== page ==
Outdoors

The reef's come alive with king macks, grouper, yellowtail and more

After a delay of several days due to high winds, Mark and Teena Dugan finally got out for some fishing. They brought along their niece, Aja, and her son, R.C. A nice bunch of mangrove snappers along with a sea trout came back to the dock. R.C. was set on catching a shark and a 4-foot blacknose fit the bill.
After a delay of several days due to high winds, Mark and Teena Dugan finally got out for some fishing. They brought along their niece, Aja, and her son, R.C. A nice bunch of mangrove snappers along with a sea trout came back to the dock. R.C. was set on catching a shark and a 4-foot blacknose fit the bill.

As we move further into fall, the reef action is coming into its own.

Off the main reef line in 100 to 130 feet of water, there has been some sailfish activity. It's certainly no frenzy yet but those putting in the time are raising a few fish. Live ballyhoo and goggle eyes are the baits of choice.

In close proximity, good numbers of king mackerel are making a showing, with most fish on the smaller side at 10 to 12 pounds.

In the 70- to 90-foot areas on the reef edge, black grouper are popping up in ever-increasing numbers every week. On the reef itself, fishing for yellowtail snapper has been very good, with no particular depth outperforming another. The fish are a real mix of sizes ranging from just-legal 12-inchers to flags over 22 inches.

Black grouper are popping up in ever-increasing numbers every week.

The patch reefs are alive with loads of yellowtail, mangrove and mutton snapper. The yellowtails take all manner of cut baits and shrimp, while the mangroves and muttons prefer live ballyhoo, pilchards or small pinfish.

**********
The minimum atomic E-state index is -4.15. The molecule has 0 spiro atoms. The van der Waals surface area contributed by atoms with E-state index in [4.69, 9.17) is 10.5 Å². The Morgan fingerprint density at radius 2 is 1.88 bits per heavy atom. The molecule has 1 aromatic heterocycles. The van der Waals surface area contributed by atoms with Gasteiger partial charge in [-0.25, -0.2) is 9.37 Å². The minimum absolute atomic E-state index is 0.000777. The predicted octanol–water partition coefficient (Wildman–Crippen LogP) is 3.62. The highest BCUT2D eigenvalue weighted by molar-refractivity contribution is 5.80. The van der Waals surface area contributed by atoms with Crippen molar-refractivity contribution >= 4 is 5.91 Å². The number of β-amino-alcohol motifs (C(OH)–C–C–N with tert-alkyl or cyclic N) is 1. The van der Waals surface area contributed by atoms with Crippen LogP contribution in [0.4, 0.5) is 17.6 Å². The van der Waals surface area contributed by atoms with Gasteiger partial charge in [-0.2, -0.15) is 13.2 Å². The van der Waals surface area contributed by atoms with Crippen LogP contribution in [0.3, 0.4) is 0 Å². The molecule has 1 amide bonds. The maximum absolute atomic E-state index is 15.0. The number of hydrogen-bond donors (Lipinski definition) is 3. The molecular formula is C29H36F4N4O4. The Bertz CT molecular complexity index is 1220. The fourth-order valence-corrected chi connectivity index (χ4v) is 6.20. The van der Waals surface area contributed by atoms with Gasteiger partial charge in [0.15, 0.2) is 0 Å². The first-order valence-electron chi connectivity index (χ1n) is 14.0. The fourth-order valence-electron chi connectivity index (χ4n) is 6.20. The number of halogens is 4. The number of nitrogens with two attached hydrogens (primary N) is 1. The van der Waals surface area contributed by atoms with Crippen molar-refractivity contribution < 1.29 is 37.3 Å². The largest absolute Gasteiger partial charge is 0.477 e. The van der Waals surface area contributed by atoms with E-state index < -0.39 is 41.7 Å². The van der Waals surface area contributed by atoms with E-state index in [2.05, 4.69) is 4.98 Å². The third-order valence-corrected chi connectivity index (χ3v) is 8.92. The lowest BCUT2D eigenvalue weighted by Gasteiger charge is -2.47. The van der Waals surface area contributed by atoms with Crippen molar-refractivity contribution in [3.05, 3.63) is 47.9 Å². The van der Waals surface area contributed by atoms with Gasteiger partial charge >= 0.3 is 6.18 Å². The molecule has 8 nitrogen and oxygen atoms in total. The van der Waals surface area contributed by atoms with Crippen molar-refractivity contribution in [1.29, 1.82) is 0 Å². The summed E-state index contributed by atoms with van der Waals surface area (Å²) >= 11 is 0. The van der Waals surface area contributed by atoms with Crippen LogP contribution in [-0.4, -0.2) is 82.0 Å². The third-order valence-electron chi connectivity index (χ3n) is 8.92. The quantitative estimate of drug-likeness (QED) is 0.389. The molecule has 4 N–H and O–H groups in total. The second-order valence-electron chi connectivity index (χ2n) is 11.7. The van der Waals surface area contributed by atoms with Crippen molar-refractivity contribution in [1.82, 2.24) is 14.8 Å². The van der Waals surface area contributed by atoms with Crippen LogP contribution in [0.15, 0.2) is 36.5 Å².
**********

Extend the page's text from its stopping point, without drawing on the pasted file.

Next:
Some of the patches are offering up cero mackerel. Most are in the two- to four-pound class, but there are also some big ones pushing 10 to 12 pounds. A fair number of red and gag grouper are in the same areas, with live baits the key to catching them.

Hawk Channel is beginning to produce a few keeper size fish. The action in the channel venues will improve over the next couple of weeks as the waters cool down.

Bayside, there are plenty of mangroves up to three pounds or so. Chunks of ballyhoo or pinfish are the best baits. There's also an abundance of blacktip and spinner sharks for those looking to tangle with something a little bit bigger. They'll eat just about anything -- bluefish, jacks, bluerunners and even whole ballyhoo -- fished under a float. You'll find these toothy critters in just about any of the areas you're catching the mangroves.

The week's best

After the big blow last week, the SeaSquared boats got back out for some nearshore fishing. Our anglers caught mangroves and yellowtails and had a lot of fun with sharks.

Capt. Chuck Brodsky is back to Islamorada from his summer in Montana.  Richard Pollack from Pinecrest, Fla., and two friends from South Africa, Alec Anderson and David Andrew, braved turbulent winds and rough seas to catch more than 100 fish in a morning half-day trip in the shallow waters off Sprigger Bank. Their haul included snapper, sea trout, mackerel, ladyfish, bluefish and eight other species, all caught on light, eight-pound spin tackle.

Capt. Moe Mottice of Moe's Lucky Fleet in Key West says his light-tackle boats have been fishing on the patch reefs and in Hawk Channel, where they're catching nice muttons and yellowtails along with the occasional grouper. There are still a few tarpon in front of Fort Zachary and, if you chum hard with any cut bait, you can get them to eat. And the sharks are still pulling hard in the backcountry.

Capt. Chris Johnson specializes in offshore, gulf/bay, reef/wreck, sailfish, shark and tarpon fishing with SeaSquared Charters in Marathon. You can reach him at (305) 743-5305, http://SeaSquaredCharters.com and http://Facebook.com/MarathonFishing.

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